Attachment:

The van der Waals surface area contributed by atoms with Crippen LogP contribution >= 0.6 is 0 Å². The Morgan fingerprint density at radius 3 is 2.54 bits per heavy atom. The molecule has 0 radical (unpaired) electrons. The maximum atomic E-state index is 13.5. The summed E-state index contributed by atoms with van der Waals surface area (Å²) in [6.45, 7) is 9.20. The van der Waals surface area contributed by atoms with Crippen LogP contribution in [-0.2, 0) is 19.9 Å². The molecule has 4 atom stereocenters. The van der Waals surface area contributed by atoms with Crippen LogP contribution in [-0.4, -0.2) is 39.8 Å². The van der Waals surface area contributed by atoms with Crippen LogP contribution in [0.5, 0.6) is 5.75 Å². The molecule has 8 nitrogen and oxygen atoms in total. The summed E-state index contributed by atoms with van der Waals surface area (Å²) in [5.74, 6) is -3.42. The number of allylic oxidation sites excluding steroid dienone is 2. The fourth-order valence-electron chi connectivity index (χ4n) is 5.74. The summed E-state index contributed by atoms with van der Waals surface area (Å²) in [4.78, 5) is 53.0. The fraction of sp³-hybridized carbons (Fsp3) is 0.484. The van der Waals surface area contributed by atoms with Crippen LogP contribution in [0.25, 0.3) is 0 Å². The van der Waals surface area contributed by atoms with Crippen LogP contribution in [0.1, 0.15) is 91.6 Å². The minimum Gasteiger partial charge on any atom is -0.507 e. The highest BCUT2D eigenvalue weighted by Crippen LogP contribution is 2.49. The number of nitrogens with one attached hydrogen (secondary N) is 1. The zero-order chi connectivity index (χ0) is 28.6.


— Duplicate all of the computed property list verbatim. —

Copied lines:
The van der Waals surface area contributed by atoms with Crippen LogP contribution >= 0.6 is 0 Å². The Morgan fingerprint density at radius 3 is 2.54 bits per heavy atom. The molecule has 0 radical (unpaired) electrons. The maximum atomic E-state index is 13.5. The summed E-state index contributed by atoms with van der Waals surface area (Å²) in [6.45, 7) is 9.20. The van der Waals surface area contributed by atoms with Crippen LogP contribution in [-0.2, 0) is 19.9 Å². The molecule has 4 atom stereocenters. The van der Waals surface area contributed by atoms with Crippen LogP contribution in [-0.4, -0.2) is 39.8 Å². The van der Waals surface area contributed by atoms with Crippen LogP contribution in [0.5, 0.6) is 5.75 Å². The molecule has 8 nitrogen and oxygen atoms in total. The summed E-state index contributed by atoms with van der Waals surface area (Å²) in [5.74, 6) is -3.42. The number of allylic oxidation sites excluding steroid dienone is 2. The fourth-order valence-electron chi connectivity index (χ4n) is 5.74. The summed E-state index contributed by atoms with van der Waals surface area (Å²) in [4.78, 5) is 53.0. The fraction of sp³-hybridized carbons (Fsp3) is 0.484. The van der Waals surface area contributed by atoms with Crippen LogP contribution in [0.25, 0.3) is 0 Å². The van der Waals surface area contributed by atoms with Crippen LogP contribution in [0.1, 0.15) is 91.6 Å². The minimum Gasteiger partial charge on any atom is -0.507 e. The highest BCUT2D eigenvalue weighted by Crippen LogP contribution is 2.49. The number of nitrogens with one attached hydrogen (secondary N) is 1. The zero-order chi connectivity index (χ0) is 28.6.